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When Eye Muscles Go Astray

When Eye Muscles Go Astray

Last time I talked about eye exercises and the fact that vision therapy is not really about eyeballs and their muscles. It’s really about the brain and its neurological pathways. This time I want to go into a little more detail about the issue of eye muscles as it relates to eye muscle surgery. Eye muscle surgery (strabismus surgery) is often recommended for people who have difficulty using their two eyes in an integrated way. Many of these people are told that there is no alternative to eye muscle surgery if they want to get better. Parents are filled with anxiety by doctors insisting that surgery is not only necessary, but must be done immediately or the child might go blind in that eye. I have heard a number of parents relate this exact story from numerous doctors. Such hurried time frames and dire consequences are rarely if ever true. Also, surgeons know that in almost all cases the eye muscles are completely intact, but they still insist that surgery is the only answer.

Eye muscle surgery is still done routinely on people of all ages, especially infants and children. Sometimes eye muscle surgery is necessary and sometimes it works as planned, but not nearly as often as you might think or wish. In general, eye muscle surgery is nothing more than a cosmetic procedure. It is not intended to make the visual system work better. Actually, there is no scientific proof that eye muscle surgery will result in straight looking eyes, let alone two eyes that work as a coordinated team.

There is however research showing that the best way to maintain the cosmetic results as well as good functional results after eye muscle surgery is to follow up with vision therapy. Vision therapy has almost eighty years of clinical success in non-surgically treating so-called eye muscle problems. It is one thing to modify the mechanics of an eye muscle (strabismus surgery); it is another to get the brain to understand how to properly use this new arrangement (vision therapy). Every other type of surgery demands some sort of follow-up therapy; eye muscle surgery is no different regardless of what most surgeons would have us believe. Of course we are not talking about eye exercises, but brain training. This is something most surgeons refuse to accept as reality.

I have worked with hundreds of people who have had eye muscle surgery over the years (including one of my brothers). These people all came to me complaining of one thing or another. Maybe they were unhappy that their eyes weren’t straight, or that they were seeing double or getting headaches or experiencing eye fatigue or discomfort - or any combination of those things. Some of them had undergone more than one eye muscle surgery. It is very common for people who get strabismus surgery to need more than one operation just to keep the eyes looking straight because the eyes are as likely to lose the “adjustment” as they are to hold it. The best way to keep the eyes straight, with or without eye muscle surgery, is to get the brain to use them more efficiently as a team. That is, as I have mentioned before, because the visual process is a brain process, not an eyeball phenomenon.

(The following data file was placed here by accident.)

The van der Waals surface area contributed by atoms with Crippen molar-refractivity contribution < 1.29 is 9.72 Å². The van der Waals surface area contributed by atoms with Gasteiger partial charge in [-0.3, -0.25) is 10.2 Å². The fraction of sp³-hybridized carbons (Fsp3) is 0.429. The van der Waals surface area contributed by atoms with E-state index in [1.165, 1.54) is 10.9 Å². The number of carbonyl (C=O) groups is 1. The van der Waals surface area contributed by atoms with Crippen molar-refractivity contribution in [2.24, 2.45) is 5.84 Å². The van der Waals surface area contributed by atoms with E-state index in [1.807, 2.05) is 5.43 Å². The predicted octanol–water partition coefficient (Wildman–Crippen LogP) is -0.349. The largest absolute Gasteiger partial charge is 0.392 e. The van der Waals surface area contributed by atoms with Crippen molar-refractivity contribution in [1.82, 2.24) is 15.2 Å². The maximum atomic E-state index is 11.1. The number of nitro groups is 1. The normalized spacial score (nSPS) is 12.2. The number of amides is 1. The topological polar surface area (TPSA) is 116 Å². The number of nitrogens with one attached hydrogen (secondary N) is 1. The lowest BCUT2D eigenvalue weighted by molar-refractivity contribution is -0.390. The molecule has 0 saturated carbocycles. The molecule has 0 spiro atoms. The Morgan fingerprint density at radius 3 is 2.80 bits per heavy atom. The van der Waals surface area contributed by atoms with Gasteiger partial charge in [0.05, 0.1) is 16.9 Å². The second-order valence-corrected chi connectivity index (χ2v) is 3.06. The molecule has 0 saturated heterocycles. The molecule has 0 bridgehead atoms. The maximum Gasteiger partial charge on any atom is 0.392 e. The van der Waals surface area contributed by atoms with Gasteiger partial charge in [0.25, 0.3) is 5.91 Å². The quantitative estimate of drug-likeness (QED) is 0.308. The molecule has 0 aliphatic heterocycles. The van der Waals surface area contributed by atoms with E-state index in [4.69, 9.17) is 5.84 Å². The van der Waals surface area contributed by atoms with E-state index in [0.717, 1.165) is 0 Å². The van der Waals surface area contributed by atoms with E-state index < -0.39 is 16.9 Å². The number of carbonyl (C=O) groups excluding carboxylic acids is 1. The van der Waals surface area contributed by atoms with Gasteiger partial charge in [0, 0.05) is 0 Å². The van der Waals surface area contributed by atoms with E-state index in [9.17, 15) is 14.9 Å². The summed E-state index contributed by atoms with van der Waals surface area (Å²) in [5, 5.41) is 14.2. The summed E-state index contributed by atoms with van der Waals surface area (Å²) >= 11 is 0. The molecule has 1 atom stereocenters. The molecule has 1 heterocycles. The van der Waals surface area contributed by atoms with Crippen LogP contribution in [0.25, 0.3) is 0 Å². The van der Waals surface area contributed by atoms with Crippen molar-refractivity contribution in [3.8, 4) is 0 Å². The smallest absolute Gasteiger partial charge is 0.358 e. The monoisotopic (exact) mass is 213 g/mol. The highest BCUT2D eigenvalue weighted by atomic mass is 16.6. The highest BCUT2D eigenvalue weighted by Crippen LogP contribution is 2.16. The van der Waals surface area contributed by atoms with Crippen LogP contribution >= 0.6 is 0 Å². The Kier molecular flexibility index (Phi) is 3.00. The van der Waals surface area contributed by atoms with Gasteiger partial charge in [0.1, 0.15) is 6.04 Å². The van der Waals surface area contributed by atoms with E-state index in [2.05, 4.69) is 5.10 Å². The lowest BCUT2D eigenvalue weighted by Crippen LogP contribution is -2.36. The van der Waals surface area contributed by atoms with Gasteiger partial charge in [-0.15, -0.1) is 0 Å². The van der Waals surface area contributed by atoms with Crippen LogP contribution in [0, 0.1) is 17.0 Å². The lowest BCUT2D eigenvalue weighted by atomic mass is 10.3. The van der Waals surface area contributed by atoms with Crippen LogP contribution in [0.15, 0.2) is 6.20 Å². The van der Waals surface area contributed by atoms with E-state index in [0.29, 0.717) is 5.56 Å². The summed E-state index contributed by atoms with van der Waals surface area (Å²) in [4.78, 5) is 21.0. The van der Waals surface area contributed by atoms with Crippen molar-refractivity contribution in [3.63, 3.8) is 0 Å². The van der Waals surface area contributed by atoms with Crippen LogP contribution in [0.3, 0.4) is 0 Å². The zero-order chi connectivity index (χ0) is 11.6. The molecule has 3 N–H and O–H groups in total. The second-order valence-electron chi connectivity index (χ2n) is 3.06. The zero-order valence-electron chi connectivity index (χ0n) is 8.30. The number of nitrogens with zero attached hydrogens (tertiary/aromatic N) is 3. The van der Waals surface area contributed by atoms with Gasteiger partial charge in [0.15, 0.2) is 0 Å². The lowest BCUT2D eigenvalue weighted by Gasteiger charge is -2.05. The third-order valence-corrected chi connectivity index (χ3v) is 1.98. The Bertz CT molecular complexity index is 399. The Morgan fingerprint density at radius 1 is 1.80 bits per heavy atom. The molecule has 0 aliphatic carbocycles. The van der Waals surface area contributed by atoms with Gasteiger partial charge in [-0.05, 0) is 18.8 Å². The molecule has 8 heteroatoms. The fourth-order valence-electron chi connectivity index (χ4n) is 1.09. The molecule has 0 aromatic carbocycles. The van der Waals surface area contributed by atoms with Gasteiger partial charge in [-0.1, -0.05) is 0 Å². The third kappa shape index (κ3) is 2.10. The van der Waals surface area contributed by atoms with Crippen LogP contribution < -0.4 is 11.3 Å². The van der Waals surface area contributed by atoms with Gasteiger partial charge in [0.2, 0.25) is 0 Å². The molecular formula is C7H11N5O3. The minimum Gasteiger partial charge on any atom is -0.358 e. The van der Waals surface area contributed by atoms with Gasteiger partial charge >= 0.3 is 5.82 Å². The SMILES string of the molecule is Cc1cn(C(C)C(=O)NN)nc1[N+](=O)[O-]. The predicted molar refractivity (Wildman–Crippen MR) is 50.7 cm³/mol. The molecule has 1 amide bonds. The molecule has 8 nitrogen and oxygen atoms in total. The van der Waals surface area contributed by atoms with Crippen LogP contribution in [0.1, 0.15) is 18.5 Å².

The retina, which is the inner surface at the back of the eye, is brain tissue. This is important. Once light gets past the transparent parts at the front of the eye it reaches the retina, which is where the brain begins to turn raw light into useful information. The primary purpose of the visual process is to guide our actions in response to the brain’s ability to derive meaning from visible light. The visual process begins with light entering the eyes. The eyes then send signals directly to many parts of the brain and the body.

Eye muscle surgery changes the orientation the eye and the brain tissue enclosed within. Therefore eye muscle surgery is essentially modifying the structure and function of the brain. This is why I prefer to think of strabismus surgery as inadvertent brain surgery. Most doctors who perform strabismus surgery seem either unaware of or disinterested in the complexity of the visual process and its developmental, behavioral, functional and emotional impact on people. The complexity of the visual process and the depth of its impact on human behavior simply are not taken into account when discussing strabismus surgery. This is probably a big reason the track record of eye muscle surgery is less than stellar in its long term results and consistency. Vision therapy is a safe and very effective alternative (or addition) to eye muscle surgery that takes the whole person, not just how they look, into account every step of the way. Behavioral optometrists are not focused on the mechanical structures except as they relate to the development, function and comfort of the visual process…and the individual using it.

Next time: Step Away From The Computer, And Keep Your Eyes Where I Can See Them

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